Like you giving the wrong information? 09 AC30 is 76mm not 80mm like the '10 model. 
post #7 of 23
Yes, beware of me too.

I still wouldn't take any advice from a ski salesmen in a sporting goods store. Then again, I wouldn't buy anything in a sporting goods store anyways. You can get it much cheaper online.

There are lots of deals on the Contact 10 and Progressor 8 that can be found online--these are much more inline with the guy's level and desires. 



 
post #8 of 23
Quote:
Originally Posted by MojoMan View Post

Yes, beware of me too.

I still wouldn't take any advice from a ski salesmen in a sporting goods store. Then again, I wouldn't buy anything in a sporting goods store anyways. You can get it much cheaper online.

There are lots of deals on the Contact 10 and Progressor 8 that can be found online--these are much more inline with the guy's level and desires. 
Distribution in Canada (and other countries) is different than in the US, thats is why he is seeing "better" Volkls & Heads there. And there are indeed qualified salespeople in some of these shops. To make blanket statements none are to be trusted is like saying everything you read on the internet is accurate. We found how that works .  Who knows...maybe is is shopping at one of those stores that has a great internet business and their prices and knowledge is very good. 
post #9 of 23
I have the AC30's in 170cm.  I'm 5'-9" 155 lbs and an advanced skier, mostly off piste.  These skis are great for hardpack and bumps, but if I were you I would go with the shorter size.  They require good technique and precise edging, but reward you with a solid feel with speed.  In crud they aren't as much fun and in powder OK but not the best.  I rented some Armada ARV's in Park City one day with about 12"-16" crud and really had fun with them, but on the groomers they were stable but slow.  For hard pack I would take the AC30's.  So for me they are perfect for a 2 ski quiver.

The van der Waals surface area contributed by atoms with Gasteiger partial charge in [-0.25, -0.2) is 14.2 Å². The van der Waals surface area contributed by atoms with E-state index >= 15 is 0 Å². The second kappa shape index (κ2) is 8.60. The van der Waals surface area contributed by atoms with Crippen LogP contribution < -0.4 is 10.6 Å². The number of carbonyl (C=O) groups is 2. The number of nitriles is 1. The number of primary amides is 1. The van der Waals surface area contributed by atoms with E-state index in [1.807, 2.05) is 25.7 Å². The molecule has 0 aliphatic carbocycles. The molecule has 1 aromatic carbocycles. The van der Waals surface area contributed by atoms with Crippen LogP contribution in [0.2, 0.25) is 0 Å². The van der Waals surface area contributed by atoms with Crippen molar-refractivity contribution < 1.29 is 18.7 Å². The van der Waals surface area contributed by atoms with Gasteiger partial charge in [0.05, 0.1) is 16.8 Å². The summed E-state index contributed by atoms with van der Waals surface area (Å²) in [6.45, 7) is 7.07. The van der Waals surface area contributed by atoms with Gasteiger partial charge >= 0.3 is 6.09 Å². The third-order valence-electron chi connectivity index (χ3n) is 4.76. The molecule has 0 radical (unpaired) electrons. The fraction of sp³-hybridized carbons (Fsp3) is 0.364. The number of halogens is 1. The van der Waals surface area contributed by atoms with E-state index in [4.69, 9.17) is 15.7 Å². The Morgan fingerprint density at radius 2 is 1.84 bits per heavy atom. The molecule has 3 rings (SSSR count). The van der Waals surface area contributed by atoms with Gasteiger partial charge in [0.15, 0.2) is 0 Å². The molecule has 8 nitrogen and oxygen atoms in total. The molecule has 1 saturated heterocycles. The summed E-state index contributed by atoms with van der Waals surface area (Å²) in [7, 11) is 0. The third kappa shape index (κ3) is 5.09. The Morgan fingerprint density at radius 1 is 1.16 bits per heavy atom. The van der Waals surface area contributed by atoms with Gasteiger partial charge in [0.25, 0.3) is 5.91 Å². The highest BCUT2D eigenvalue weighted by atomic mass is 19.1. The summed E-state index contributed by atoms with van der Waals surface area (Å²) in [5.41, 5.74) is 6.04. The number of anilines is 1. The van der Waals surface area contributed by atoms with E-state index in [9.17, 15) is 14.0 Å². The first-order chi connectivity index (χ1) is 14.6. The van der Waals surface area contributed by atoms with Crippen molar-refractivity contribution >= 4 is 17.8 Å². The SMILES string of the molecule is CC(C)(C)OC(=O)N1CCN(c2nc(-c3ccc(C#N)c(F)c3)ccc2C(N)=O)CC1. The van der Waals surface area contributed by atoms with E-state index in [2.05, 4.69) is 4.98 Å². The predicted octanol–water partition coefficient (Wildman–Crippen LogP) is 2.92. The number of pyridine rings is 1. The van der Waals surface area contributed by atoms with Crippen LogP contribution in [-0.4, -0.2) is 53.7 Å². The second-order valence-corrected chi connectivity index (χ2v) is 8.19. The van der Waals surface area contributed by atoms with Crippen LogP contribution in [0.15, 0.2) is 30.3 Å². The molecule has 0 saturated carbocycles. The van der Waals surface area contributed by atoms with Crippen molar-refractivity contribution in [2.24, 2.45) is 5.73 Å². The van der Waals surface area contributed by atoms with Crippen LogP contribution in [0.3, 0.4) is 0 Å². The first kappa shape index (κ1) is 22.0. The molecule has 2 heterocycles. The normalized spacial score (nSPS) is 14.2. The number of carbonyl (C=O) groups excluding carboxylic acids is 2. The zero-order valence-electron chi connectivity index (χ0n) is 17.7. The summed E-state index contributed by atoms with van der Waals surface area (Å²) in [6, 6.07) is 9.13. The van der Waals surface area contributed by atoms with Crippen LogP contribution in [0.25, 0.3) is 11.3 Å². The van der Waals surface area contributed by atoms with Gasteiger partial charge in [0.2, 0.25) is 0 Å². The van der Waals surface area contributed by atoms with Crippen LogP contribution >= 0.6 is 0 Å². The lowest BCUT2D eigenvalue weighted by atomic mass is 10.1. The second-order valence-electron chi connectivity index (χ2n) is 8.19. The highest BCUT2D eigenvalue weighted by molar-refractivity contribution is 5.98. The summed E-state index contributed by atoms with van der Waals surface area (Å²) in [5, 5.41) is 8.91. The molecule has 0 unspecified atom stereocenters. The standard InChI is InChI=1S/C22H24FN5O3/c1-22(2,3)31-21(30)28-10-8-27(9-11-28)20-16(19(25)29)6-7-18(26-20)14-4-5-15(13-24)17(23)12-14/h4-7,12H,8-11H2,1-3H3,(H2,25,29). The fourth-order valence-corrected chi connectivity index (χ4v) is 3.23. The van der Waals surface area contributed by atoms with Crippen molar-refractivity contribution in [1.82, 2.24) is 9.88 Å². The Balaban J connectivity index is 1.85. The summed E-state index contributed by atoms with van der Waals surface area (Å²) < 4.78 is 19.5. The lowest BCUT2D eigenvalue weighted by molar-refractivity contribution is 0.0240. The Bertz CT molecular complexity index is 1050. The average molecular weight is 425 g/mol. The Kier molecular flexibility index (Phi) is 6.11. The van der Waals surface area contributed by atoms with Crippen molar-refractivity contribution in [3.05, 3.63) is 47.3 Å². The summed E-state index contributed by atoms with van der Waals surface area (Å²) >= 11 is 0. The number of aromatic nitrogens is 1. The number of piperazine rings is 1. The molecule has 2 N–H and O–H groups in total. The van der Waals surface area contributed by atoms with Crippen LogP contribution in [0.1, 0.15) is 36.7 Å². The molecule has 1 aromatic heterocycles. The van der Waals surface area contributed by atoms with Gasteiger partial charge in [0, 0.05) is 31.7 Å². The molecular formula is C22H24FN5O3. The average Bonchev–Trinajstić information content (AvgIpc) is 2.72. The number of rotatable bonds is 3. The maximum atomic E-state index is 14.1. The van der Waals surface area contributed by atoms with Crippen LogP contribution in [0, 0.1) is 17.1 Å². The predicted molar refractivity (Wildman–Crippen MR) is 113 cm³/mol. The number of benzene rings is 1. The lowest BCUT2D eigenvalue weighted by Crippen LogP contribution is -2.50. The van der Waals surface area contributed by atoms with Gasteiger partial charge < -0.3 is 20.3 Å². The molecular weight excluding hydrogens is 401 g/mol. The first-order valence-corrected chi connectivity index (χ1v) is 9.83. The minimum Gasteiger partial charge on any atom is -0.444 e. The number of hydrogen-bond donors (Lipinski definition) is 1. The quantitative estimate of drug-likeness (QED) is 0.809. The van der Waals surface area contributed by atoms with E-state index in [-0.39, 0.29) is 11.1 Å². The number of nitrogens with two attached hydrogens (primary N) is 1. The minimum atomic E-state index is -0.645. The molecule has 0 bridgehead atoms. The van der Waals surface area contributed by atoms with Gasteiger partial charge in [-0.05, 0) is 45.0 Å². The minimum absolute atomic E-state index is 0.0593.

post #10 of 23
If you know what you already want, the internet is a good place to find deals. If you don't know what you want, it's best to research any advice you receive before before jumping the gun in a shop or on the net. Buying the wrong ski can be a very costly mistake. Trust your own research ahead of opinions and advice. Use opinions and advice as a preliminary guide to what to look at. If at all possible, demo the ski before you buy, regardless of the reviews or opinions you read.  You won't know how they handle for you until they are under your feet.
post #11 of 23
Thread Starter 
Quote:
Originally Posted by mmpotash View Post

I have the AC30's in 170cm.  I'm 5'-9" 155 lbs and an advanced skier, mostly off piste.  These skis are great for hardpack and bumps, but if I were you I would go with the shorter size.  They require good technique and precise edging, but reward you with a solid feel with speed.  In crud they aren't as much fun and in powder OK but not the best.  I rented some Armada ARV's in Park City one day with about 12"-16" crud and really had fun with them, but on the groomers they were stable but slow.  For hard pack I would take the AC30's.  So for me they are perfect for a 2 ski quiver.

Thanks for the info!  Do you have  a problem turning the 170 or would you go shorter based on the type of skiing you do? Little chance of me skiing any pow, so that is not a consideration for me.  On piste carving, a little glades (snow permitting)and bump skiing is my m.o.  Speed is a necessity.

Oh yeah, I'm looking for a one ski quiv!


Quote:
Originally Posted by MojoMan View Post

If you know what you already want, the internet is a good place to find deals. If you don't know what you want, it's best to research any advice you receive before before jumping the gun in a shop or on the net. Buying the wrong ski can be a very costly mistake. Trust your own research ahead of opinions and advice. Use opinions and advice as a preliminary guide to what to look at. If at all possible, demo the ski before you buy, regardless of the reviews or opinions you read.  You won't know how they handle for you until they are under your feet.